The purpose of our studies is to gain a better understanding of how infants learn to perceive, categorize, and remember the objects and events in their environment and how these early developing skills lead to more complex social, cognitive, and language skills in childhood. In a world that provides constantly changing stimulation to all of our senses, how do infants determine which sights and sounds belong together and constitute unitary events (i.e., intersensory processing)? And how do they learn to attend to stimulation that is relevant to their needs and actions and ignore the vast array of stimulation that is irrelevant? Our primary goal is to understand how attention, perception and learning develop across the first years of life in typical development and thus to provide insight into how these processes go awry in atypical development such as autism. We have developed the first tests to assess individual differences in attention and intersensory processing skills for infants and young children of both typical and atypical development. Our research contributes to the construction of theories about early development as well as to our understanding and early identification of atypical developmental processes.
For more detailed information about our research, see our Publications.
Faces, voices, and the sounds of speech are arguably the most important, prevalent, and salient forms of stimulation encountered by infants. Our research, supported by The National Institutes of Health and the National Science Foundation, has investigated the auditory, visual, and intersensory processes that promote heightened attention and perceptual expertise for faces, voices, and speech in young infants. Our research has shown that by three to six months of age, infants can detect rhythm, tempo, and face-voice synchrony during speech. They can discriminate male from female faces and adult from child faces, and know which voices and faces belong together. Infants can also remember the relationship between a particular face and its respective voice, can match their own face with their own vocalizations, and can recognize their own face and distinguish it from that of another baby. Memory for everyday actions (such as brushing teeth, or blowing bubbles) is long lasting, and persists across months. Our future goals are to investigate the nature, basis, and developmental course of infants’ attention to social and object events and to understand how attention to these events provides a foundation for later cognitive, social and language skills. Children with autism typically show impairments in attention and social interaction. We have developed two new fine-grained measures of attention and intersensory processing for infants and young children of both typical and atypical development, the Multisensory Attention Assessment Protocol (MAAP), and the Intersensory Processing Efficiency Protocol (IPEP). Results from our studies indicate that relative to children of typical development, children with autism are impaired in shifting and maintaining attention to faces and voices, particularly in the face of competing stimulation from other concurrent events. In contrast, they appear less impaired when attending to object events. We are currently testing typically developing infants and young children using these measures to characterize the typical development of attention and intersensory perception of face and object events. This will allow us to determine which children fall outside the range of typical development and are at risk for developmental delays.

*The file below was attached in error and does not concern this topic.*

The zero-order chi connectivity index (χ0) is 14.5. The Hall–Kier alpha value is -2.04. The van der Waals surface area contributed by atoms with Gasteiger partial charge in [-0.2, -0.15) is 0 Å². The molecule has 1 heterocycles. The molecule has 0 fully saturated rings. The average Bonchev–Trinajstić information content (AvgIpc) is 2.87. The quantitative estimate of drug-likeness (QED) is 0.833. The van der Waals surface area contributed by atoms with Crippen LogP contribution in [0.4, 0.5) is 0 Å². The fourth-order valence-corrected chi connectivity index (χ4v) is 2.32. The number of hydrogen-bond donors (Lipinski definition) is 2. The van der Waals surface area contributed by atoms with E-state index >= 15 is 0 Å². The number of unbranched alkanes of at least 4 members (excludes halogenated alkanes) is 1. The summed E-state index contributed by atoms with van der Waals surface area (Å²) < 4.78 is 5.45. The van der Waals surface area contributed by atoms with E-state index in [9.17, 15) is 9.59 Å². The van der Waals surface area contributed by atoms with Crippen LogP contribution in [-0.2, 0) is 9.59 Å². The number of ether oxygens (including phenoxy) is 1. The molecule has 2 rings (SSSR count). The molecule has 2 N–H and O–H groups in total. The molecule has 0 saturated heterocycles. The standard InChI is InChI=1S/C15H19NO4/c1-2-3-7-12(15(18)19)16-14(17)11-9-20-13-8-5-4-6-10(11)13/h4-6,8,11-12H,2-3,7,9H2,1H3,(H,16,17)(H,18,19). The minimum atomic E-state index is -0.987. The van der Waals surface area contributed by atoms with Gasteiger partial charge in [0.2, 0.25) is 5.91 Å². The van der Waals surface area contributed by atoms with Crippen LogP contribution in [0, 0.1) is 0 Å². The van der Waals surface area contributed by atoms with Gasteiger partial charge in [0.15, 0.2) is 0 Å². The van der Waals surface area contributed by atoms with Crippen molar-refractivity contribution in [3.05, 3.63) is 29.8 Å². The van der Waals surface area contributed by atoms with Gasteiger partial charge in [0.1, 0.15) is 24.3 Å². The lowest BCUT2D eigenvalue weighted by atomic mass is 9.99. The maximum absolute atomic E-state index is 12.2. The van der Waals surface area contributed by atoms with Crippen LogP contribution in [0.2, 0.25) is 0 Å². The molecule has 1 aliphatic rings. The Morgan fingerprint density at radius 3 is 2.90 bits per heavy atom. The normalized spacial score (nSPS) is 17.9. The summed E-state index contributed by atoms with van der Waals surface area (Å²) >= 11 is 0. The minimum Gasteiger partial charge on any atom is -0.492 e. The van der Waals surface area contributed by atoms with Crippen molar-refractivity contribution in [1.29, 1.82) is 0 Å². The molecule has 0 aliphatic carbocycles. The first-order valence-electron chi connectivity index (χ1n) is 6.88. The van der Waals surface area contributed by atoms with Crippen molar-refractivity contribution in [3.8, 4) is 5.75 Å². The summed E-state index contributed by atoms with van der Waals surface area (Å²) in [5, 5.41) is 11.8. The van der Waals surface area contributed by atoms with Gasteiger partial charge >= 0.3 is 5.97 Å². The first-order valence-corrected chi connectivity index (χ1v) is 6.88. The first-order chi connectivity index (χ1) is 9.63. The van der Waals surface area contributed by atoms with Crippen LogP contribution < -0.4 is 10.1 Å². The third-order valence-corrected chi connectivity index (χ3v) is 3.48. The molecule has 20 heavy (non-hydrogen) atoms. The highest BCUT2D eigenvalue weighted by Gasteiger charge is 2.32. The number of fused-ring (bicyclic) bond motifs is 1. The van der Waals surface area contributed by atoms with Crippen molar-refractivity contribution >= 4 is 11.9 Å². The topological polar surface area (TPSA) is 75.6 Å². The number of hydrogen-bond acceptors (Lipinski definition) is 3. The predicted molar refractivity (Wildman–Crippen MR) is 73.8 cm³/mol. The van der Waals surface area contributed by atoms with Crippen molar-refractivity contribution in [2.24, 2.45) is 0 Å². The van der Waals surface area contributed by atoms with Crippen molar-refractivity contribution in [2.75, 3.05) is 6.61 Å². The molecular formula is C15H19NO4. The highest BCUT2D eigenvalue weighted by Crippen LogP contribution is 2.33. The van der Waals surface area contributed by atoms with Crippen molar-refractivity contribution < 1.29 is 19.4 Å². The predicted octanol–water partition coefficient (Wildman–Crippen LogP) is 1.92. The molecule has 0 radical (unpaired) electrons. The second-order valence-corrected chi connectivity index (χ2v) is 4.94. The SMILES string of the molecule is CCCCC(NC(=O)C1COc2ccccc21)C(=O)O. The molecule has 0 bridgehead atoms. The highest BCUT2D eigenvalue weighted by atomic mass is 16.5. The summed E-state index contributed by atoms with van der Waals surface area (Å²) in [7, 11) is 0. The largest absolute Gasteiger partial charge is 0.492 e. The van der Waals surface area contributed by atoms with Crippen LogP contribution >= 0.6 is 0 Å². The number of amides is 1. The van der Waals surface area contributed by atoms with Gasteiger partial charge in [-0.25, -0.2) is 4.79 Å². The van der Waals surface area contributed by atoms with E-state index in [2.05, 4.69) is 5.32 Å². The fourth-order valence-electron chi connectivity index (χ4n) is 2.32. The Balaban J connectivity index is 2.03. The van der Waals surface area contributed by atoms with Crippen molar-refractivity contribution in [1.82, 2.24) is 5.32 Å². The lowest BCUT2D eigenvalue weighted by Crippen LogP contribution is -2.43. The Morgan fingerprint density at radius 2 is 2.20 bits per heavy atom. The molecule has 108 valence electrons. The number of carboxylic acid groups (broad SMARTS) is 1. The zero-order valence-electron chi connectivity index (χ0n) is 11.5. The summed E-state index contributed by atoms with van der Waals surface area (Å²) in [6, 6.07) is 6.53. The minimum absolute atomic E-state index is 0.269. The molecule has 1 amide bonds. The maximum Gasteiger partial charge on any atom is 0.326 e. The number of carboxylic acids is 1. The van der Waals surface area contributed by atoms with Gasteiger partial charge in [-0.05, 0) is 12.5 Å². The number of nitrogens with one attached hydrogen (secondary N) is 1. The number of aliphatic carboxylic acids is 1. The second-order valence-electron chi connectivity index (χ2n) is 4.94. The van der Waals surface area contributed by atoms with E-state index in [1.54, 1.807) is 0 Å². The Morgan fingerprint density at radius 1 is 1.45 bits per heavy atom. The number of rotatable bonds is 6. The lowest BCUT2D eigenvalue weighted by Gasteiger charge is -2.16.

Research in the Infant Development Lab is supported by grants from the National Institutes of Health.
NICHD Intersensory Perception of Social Events: Typical and Atypical Development. (KO2 HD064943). Florida International University, 2010-2016.
NICHD Intersensory Processing, Developmental Trajectories, and Longitudinal Outcomes (R01 HD053776). Florida International University, 2006- 2018.
Our research has been supported by: